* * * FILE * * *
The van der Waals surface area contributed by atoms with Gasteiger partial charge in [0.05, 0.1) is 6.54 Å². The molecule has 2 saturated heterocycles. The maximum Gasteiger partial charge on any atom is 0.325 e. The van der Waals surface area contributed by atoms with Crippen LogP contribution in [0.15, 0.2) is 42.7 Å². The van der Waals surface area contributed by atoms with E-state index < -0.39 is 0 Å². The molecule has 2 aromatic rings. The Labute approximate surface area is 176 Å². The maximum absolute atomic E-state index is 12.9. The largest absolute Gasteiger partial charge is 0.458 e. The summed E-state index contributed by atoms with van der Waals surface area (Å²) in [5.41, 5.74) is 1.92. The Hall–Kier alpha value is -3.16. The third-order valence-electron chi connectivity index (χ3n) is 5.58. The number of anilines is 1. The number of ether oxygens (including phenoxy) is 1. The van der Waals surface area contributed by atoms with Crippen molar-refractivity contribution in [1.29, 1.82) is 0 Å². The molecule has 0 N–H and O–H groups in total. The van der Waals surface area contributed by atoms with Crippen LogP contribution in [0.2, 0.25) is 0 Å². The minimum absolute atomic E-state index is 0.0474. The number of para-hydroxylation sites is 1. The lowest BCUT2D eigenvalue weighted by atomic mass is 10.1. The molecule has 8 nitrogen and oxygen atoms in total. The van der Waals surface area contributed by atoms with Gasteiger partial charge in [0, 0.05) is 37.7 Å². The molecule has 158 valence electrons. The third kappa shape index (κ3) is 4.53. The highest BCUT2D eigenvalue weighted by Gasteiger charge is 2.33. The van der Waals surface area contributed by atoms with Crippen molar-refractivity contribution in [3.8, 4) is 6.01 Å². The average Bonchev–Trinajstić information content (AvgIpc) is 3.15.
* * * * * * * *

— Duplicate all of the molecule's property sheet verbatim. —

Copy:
The van der Waals surface area contributed by atoms with Gasteiger partial charge in [0.05, 0.1) is 6.54 Å². The molecule has 2 saturated heterocycles. The maximum Gasteiger partial charge on any atom is 0.325 e. The van der Waals surface area contributed by atoms with Crippen LogP contribution in [0.15, 0.2) is 42.7 Å². The van der Waals surface area contributed by atoms with E-state index < -0.39 is 0 Å². The molecule has 2 aromatic rings. The Labute approximate surface area is 176 Å². The maximum absolute atomic E-state index is 12.9. The largest absolute Gasteiger partial charge is 0.458 e. The summed E-state index contributed by atoms with van der Waals surface area (Å²) in [5.41, 5.74) is 1.92. The Hall–Kier alpha value is -3.16. The third-order valence-electron chi connectivity index (χ3n) is 5.58. The number of anilines is 1. The number of ether oxygens (including phenoxy) is 1. The van der Waals surface area contributed by atoms with Crippen molar-refractivity contribution in [1.29, 1.82) is 0 Å². The molecule has 0 N–H and O–H groups in total. The van der Waals surface area contributed by atoms with Crippen LogP contribution in [0.2, 0.25) is 0 Å². The minimum absolute atomic E-state index is 0.0474. The number of para-hydroxylation sites is 1. The lowest BCUT2D eigenvalue weighted by atomic mass is 10.1. The molecule has 8 nitrogen and oxygen atoms in total. The van der Waals surface area contributed by atoms with Gasteiger partial charge in [0, 0.05) is 37.7 Å². The molecule has 158 valence electrons. The third kappa shape index (κ3) is 4.53. The highest BCUT2D eigenvalue weighted by Gasteiger charge is 2.33. The van der Waals surface area contributed by atoms with Crippen molar-refractivity contribution in [3.8, 4) is 6.01 Å². The average Bonchev–Trinajstić information content (AvgIpc) is 3.15.